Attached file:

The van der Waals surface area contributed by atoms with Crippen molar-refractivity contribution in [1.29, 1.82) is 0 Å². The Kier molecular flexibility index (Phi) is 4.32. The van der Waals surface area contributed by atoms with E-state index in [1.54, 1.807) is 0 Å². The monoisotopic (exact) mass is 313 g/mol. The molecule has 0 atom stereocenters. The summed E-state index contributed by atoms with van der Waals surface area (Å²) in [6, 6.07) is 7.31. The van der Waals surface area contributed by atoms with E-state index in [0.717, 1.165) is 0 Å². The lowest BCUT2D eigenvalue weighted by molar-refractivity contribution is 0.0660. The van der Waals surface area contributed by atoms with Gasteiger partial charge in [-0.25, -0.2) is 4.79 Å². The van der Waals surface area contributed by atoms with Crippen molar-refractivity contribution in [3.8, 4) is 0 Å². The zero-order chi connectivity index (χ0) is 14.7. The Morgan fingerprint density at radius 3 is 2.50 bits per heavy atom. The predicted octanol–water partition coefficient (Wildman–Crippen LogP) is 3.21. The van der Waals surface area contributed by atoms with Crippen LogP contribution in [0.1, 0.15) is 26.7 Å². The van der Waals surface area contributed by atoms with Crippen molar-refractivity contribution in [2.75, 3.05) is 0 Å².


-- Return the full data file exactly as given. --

The van der Waals surface area contributed by atoms with Crippen molar-refractivity contribution in [1.29, 1.82) is 0 Å². The Kier molecular flexibility index (Phi) is 4.32. The van der Waals surface area contributed by atoms with E-state index in [1.54, 1.807) is 0 Å². The monoisotopic (exact) mass is 313 g/mol. The molecule has 0 atom stereocenters. The summed E-state index contributed by atoms with van der Waals surface area (Å²) in [6, 6.07) is 7.31. The van der Waals surface area contributed by atoms with E-state index in [0.717, 1.165) is 0 Å². The lowest BCUT2D eigenvalue weighted by molar-refractivity contribution is 0.0660. The van der Waals surface area contributed by atoms with Gasteiger partial charge in [-0.25, -0.2) is 4.79 Å². The van der Waals surface area contributed by atoms with Crippen molar-refractivity contribution in [3.8, 4) is 0 Å². The zero-order chi connectivity index (χ0) is 14.7. The Morgan fingerprint density at radius 3 is 2.50 bits per heavy atom. The predicted octanol–water partition coefficient (Wildman–Crippen LogP) is 3.21. The van der Waals surface area contributed by atoms with Crippen LogP contribution in [0.1, 0.15) is 26.7 Å². The van der Waals surface area contributed by atoms with Crippen molar-refractivity contribution in [2.75, 3.05) is 0 Å².